Editor's Note: Denver7 360 stories explore multiple sides of the topics that matter most to Coloradans, bringing in different perspectives so you can make up your own mind about the issues. To comment on this or other 360 stories, email us at 360@TheDenverChannel.com . See more 360 stories here .
DENVER -- If you're a parent, you know the drill: soccer practice, karate class, piano lessons, repeat
“I think it’s hard sometimes for moms and dads to get their kids everywhere they need to go,” said mother Courtney Gaudet.
Dealing with the daily chaos of after-school activities translates to countless hours behind the wheel. Even parents with nannies often find themselves in a pickle, struggling to keep things orderly.
Enter "Uber for kids." A new startup called HopSkipDrive is changing the way savvy families get around.
Think of it as a nanny-share with wheels.
"An Uber for kids," said Amanda Kinsey, a mother of two.
"I think it's a good idea for the right situation," said Andy Miller, a local dad.
Single father says using app is "really easy"
We’re exploring multiple perspectives on getting kids around town and how HopSkipDrive works, starting with a parent who's already a believer.
"It's really easy,” said David Chavez. “The drivers are super friendly."
Chavez is a single dad.
"Being a single father, it helps out a lot,” he said. “Especially if you work full-time. Parents don't always have the resources to go and pick up their children all the time. I would get out of work early and I have to make up my time somewhere else, you know – some other day."
How does it work?
Here’s how it works: Just like other ride-share apps, parents select a pick-up place, drop-off location and a time – up to eight hours in advance.
But unlike adult ride-share apps, HopSkipDrive has parents select a password.
“Your code is?" a driver asks a child as Denver7 tagged along for a pick-up.
The code must be known by the kids and the drivers.
“Your birthday, please?" the driver asks.
Drivers say company includes many safeguards
And drivers, like Naftalina Allen, are put through the ringer, so to speak, when it comes to background checks.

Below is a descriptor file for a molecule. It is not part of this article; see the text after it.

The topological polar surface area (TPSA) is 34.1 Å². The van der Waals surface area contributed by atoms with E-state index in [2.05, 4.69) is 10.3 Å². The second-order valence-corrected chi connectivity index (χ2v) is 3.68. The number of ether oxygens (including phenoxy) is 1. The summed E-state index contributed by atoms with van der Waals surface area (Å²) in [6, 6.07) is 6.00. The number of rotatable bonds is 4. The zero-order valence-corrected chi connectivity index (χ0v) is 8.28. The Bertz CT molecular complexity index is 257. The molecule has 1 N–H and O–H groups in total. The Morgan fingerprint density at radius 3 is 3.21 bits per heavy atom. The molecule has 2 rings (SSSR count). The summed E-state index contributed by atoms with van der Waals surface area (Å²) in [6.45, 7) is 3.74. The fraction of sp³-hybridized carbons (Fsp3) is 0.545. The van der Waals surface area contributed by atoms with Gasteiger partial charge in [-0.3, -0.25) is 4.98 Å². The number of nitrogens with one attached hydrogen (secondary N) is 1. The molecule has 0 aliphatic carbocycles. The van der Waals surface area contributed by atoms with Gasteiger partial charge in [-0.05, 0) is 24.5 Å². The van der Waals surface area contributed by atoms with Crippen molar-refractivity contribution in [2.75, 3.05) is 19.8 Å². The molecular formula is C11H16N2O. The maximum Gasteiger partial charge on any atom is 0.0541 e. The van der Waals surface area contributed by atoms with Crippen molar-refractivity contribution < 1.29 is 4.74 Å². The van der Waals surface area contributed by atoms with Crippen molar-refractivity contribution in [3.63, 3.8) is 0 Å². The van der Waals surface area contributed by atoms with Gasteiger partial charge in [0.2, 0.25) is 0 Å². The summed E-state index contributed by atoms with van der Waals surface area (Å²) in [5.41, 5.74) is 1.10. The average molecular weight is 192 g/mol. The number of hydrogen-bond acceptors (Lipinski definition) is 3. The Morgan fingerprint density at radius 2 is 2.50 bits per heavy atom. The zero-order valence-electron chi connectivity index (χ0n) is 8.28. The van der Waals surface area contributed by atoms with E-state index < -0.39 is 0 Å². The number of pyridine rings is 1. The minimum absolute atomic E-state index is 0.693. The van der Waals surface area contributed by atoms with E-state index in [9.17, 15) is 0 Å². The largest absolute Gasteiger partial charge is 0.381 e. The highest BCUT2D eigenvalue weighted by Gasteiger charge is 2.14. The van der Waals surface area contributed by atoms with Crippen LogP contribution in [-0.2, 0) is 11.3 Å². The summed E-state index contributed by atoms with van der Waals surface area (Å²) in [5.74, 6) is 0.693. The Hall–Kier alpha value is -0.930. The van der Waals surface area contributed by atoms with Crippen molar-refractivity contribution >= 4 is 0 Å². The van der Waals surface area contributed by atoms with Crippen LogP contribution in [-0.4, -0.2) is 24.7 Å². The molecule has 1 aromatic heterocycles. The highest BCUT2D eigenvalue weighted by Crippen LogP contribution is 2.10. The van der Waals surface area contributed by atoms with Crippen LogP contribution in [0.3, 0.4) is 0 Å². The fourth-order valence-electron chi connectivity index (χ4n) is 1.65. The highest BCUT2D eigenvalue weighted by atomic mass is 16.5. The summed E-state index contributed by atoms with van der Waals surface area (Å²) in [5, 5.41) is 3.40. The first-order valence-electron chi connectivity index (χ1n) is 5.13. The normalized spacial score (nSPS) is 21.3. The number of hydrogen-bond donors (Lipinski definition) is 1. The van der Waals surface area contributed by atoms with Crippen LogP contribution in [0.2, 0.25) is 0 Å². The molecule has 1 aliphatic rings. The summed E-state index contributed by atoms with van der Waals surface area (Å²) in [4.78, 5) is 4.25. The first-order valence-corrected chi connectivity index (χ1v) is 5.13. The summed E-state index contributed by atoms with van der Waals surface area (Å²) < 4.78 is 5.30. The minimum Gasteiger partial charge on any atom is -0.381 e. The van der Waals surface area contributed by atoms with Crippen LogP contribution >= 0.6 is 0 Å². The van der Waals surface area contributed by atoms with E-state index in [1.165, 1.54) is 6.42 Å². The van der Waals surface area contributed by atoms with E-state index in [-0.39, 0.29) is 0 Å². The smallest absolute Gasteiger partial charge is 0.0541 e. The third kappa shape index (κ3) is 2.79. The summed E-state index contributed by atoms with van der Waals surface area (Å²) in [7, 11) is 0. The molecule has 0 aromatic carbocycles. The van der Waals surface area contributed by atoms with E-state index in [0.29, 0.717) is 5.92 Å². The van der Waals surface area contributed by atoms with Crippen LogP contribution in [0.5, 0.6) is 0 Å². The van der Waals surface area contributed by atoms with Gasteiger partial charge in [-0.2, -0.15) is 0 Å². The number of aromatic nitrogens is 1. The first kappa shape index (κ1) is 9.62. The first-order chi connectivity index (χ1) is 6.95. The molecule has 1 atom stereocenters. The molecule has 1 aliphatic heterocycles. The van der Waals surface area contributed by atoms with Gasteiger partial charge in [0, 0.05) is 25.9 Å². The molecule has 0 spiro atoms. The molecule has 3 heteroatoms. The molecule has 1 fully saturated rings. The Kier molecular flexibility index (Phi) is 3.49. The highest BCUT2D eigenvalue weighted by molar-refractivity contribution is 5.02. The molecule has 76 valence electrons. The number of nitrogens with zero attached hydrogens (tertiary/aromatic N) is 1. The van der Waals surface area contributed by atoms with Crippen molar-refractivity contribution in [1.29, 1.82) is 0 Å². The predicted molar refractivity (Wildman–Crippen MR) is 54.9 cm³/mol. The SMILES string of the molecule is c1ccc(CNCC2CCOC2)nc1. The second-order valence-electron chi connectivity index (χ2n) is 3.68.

"They can check everything ... and make sure we are who we are," Allen said.
Parents can also give drivers special instructions, like going into the school or to the door when picking up younger kids.
"Give me your birth date, please?" the driver asks.
Many drivers are caregivers by trade.
Allen is an elder care specialist and a kid chauffeur.
"I highly recommend it to parents," Allen said.
What do kids think, and are all parents supportive?
As you can imagine, it’s popular with kids.
"It's fun,” said an area sixth grader. “And the bus is always noisy. Over here it's like, chill."
"I, just today, feel like we're going to get there early and finally have some free time," said an eighth-grade student.
In the Kinsey household, busy mom Amanda, uses a similar service called Nanno. It’s not a ride-share, but a nanny-share.
"I'm the mom of an 18-month-old and a 3 ½ year-old, and we are very busy all the time," Kinsey said. “What I feel like it's allowed me to do is build a stable of people that I trust and can rely on, so that I know someone will probably be available."
While the Kinseys are comfortable with nanny-share, they're on the fence about HopSkipDrive.
"If the vetting process is thorough and they've got quality people coming through, and I have an opportunity to get to know some of those people, yes,” Kinsey said. “But, would I hire a driver I had never met to pick-up my child? No."
It is certainly a delicate proposition.
"There's always reluctance when it's your kids," Gaudet said.
The age limit for riders is 6 years and older.
Still, some parents question the naivety of young kids. What if there's someone posing as a driver who's able to convince your kids to ditch the universally accepted rule: Never get in the car with a stranger.
"No thank you,” said another parent. “I'll drive my own kids."
Yet, Denver7 found that the overwhelming majority of parents we spoke with do seem willing to give it a test drive.
"If they're vetted and have background checks, it might be a good idea," said mom Melissa Hammer.
"I think if they leverage the technology appropriately for valid tracking, that would be a good thing," Miller said.
"Obviously, as a parent, you have to be concerned a little bit about trusting who you're going to leave your kids with,” said dad Mike Goodman. “But, I think if they're old enough – to some degree – I feel safe if drivers are properly vetted and they've been through a background check."
“I like it way better than riding the bus," said an eighth grader.